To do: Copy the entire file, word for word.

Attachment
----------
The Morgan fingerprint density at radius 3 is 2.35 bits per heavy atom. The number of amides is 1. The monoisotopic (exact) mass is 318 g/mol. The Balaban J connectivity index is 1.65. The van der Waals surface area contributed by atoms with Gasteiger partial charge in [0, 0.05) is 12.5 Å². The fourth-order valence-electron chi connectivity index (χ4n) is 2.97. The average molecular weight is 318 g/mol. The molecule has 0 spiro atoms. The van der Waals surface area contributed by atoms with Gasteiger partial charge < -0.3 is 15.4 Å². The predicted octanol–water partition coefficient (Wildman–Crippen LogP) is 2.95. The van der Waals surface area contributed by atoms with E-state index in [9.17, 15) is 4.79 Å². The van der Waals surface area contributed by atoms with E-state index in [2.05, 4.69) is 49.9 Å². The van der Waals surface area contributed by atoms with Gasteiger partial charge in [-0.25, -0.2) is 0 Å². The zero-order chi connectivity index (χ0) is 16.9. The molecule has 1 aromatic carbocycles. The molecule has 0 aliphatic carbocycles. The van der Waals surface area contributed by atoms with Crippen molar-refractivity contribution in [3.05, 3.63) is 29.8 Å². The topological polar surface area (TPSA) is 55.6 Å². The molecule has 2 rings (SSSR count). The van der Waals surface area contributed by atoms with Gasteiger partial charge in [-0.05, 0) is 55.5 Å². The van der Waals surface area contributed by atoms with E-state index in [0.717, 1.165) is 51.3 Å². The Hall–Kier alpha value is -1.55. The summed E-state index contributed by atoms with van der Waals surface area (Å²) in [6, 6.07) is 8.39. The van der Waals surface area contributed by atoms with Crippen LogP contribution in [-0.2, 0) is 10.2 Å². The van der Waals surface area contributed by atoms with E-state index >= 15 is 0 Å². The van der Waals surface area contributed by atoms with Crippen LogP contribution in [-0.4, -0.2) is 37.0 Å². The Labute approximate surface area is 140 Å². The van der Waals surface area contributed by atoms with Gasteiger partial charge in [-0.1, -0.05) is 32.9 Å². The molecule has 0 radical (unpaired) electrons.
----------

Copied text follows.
The Morgan fingerprint density at radius 3 is 2.35 bits per heavy atom. The number of amides is 1. The monoisotopic (exact) mass is 318 g/mol. The Balaban J connectivity index is 1.65. The van der Waals surface area contributed by atoms with Gasteiger partial charge in [0, 0.05) is 12.5 Å². The fourth-order valence-electron chi connectivity index (χ4n) is 2.97. The average molecular weight is 318 g/mol. The molecule has 0 spiro atoms. The van der Waals surface area contributed by atoms with Gasteiger partial charge < -0.3 is 15.4 Å². The predicted octanol–water partition coefficient (Wildman–Crippen LogP) is 2.95. The van der Waals surface area contributed by atoms with E-state index in [9.17, 15) is 4.79 Å². The van der Waals surface area contributed by atoms with E-state index in [2.05, 4.69) is 49.9 Å². The van der Waals surface area contributed by atoms with Gasteiger partial charge in [-0.25, -0.2) is 0 Å². The zero-order chi connectivity index (χ0) is 16.9. The molecule has 1 aromatic carbocycles. The molecule has 0 aliphatic carbocycles. The van der Waals surface area contributed by atoms with Crippen molar-refractivity contribution in [3.05, 3.63) is 29.8 Å². The topological polar surface area (TPSA) is 55.6 Å². The molecule has 2 rings (SSSR count). The van der Waals surface area contributed by atoms with Gasteiger partial charge in [-0.05, 0) is 55.5 Å². The van der Waals surface area contributed by atoms with E-state index in [0.717, 1.165) is 51.3 Å². The Hall–Kier alpha value is -1.55. The summed E-state index contributed by atoms with van der Waals surface area (Å²) in [6, 6.07) is 8.39. The van der Waals surface area contributed by atoms with Crippen LogP contribution in [-0.2, 0) is 10.2 Å². The van der Waals surface area contributed by atoms with E-state index >= 15 is 0 Å². The van der Waals surface area contributed by atoms with Crippen LogP contribution in [-0.4, -0.2) is 37.0 Å². The Labute approximate surface area is 140 Å². The van der Waals surface area contributed by atoms with Gasteiger partial charge in [-0.1, -0.05) is 32.9 Å². The molecule has 0 radical (unpaired) electrons.